Social Media Risks for Companies


The accessibility and fluidity of social media leaves businesses and organisations open to significant risks. But there are countermeasures that could be take to prevent reputation disaster.

Social media are now ubiquitous in the corporate world and in our day-to-day life, but the risks they carry are not fully understood yet.

There are four major threats they pose.

Fragging: Employees can intentionally try to harm their employer’s reputation. The same is valid for organisations whos members want different things.

Leaking: Employees can also unintentionally damage their employer’s reputation or spoli plans. This can happen when they release information that is directly useful to competition. For example, some can facilitate fraud by giving valuable operational information. Geotagging of pictures is particularly useful to understand executive travel patterns. A different risk occurs when employees and other stakeholders engage in activities that are damaging to the organisation’s reputation in their private time.

Hacking: Non-employees can intentionally hurt an organisation. However, the threat from outsiders is not limited to the cyber world. Spouses commenting on forums or posting pictures to share their frustrations about the company can be problematic.

Fumbling: Non-employees can also harm reputations unintentionally. When someone want to create buzz by releasing a controversial information. The goal is not to hurt anyone, even though this consequence may be easily foreseeable.

To address such social media risks, there is a four pronged approach.

Mark: Threats need to be identified and linked to your general risk management processes. The different accounts should be identified and their ownership clearly established.

Measure: The risk materiality should be ascertained. For example, armed forces classify the degree of confidentiality associated with each document they produce (from freely available to a general audience to highly classified). This systematic approach is designed to reduce the risk that operations security is inadvertently compromised.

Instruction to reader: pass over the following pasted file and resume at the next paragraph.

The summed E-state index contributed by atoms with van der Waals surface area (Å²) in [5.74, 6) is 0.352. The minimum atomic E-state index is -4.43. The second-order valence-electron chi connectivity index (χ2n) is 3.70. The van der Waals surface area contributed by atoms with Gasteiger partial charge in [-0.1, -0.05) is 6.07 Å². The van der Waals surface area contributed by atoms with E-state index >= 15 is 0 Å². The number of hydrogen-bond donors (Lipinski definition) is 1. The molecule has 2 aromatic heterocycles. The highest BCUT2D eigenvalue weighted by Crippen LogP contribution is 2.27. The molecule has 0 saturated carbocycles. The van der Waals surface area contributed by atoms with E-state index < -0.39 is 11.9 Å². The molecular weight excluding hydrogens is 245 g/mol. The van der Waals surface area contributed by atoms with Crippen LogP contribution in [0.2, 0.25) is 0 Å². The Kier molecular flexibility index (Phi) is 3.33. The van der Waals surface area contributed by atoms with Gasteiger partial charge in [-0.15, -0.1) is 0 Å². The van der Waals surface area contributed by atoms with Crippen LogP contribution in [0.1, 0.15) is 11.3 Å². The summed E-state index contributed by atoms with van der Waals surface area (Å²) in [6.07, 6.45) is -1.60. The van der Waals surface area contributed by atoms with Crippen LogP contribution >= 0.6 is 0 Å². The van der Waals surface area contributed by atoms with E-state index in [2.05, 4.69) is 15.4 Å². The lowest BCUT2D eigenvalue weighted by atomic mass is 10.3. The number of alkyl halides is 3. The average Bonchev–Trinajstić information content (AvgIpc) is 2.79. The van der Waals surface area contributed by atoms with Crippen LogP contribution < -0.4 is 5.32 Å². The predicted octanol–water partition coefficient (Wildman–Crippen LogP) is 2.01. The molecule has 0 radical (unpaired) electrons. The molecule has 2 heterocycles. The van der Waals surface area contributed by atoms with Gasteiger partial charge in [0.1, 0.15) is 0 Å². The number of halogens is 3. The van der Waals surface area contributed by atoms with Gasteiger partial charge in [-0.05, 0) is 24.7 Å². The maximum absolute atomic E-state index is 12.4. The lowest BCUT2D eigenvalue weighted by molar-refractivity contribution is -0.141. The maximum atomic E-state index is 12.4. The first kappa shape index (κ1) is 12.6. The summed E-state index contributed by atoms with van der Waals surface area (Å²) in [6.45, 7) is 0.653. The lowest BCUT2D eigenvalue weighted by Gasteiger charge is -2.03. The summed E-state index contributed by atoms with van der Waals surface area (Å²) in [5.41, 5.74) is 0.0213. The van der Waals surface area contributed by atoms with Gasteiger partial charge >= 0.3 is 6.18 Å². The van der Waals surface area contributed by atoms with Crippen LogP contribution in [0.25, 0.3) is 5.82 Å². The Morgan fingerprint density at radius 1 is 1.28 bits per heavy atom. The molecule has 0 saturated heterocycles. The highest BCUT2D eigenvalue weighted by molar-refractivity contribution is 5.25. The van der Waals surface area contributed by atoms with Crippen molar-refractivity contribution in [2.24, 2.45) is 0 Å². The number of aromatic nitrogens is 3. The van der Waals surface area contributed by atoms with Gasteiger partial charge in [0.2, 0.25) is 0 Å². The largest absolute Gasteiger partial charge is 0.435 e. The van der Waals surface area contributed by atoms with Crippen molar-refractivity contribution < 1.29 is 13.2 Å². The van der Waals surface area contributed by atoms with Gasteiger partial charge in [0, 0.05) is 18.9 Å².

Manage: The best way to deal with a social media crisis is to prevent it. A natural response may be to impose additional layers of control but naturally there is a trade-off between reactivity (the point of having a social media activity) and security. This may lead the firm to tolerate a certain degree of risk. Risks can also be treated to minimise their occurrences or their consequences. For example, embedded social media correspondents can be deployed through the organisation to diffuse good practices and to provide a better picture of real company practices to risk managers. An “outboarding” programme can be designed to ensure that employees leaving the company are leaving on good terms. The risks can also be transferred either by outsourcing the social media activity to an external provider (and the responsibility that goes with it) or by purchasing insurance in case something goes wrong. In rare cases, the risks can be terminated by closing down the social media channels entirely. This option may be worth considering for small organisations but is unlikely to be possible for larger ones.

Monitor: Detecting emerging crises in matters of minutes can be critical. A quick response may even turn a problem into an opportunity. Interestingly, monitoring social media can also help you to detect a crisis in another part of your business. For example, executives can also monitor social media activity around their company. This allows these organisations to detect emerging operational or IT issues as soon as they impact their customers.

Once these challenges have been better understood, a crucial question becomes who in the organisation is best positioned to take charge of them. Chief Marketing Officer, Chief Risk Officer, Chief Information Officer or a new type of executive (Chief Digital Officer) can all lay a claim on this. What is clear though is that, irrespective of your position in the leadership team, your reputation is at stake.


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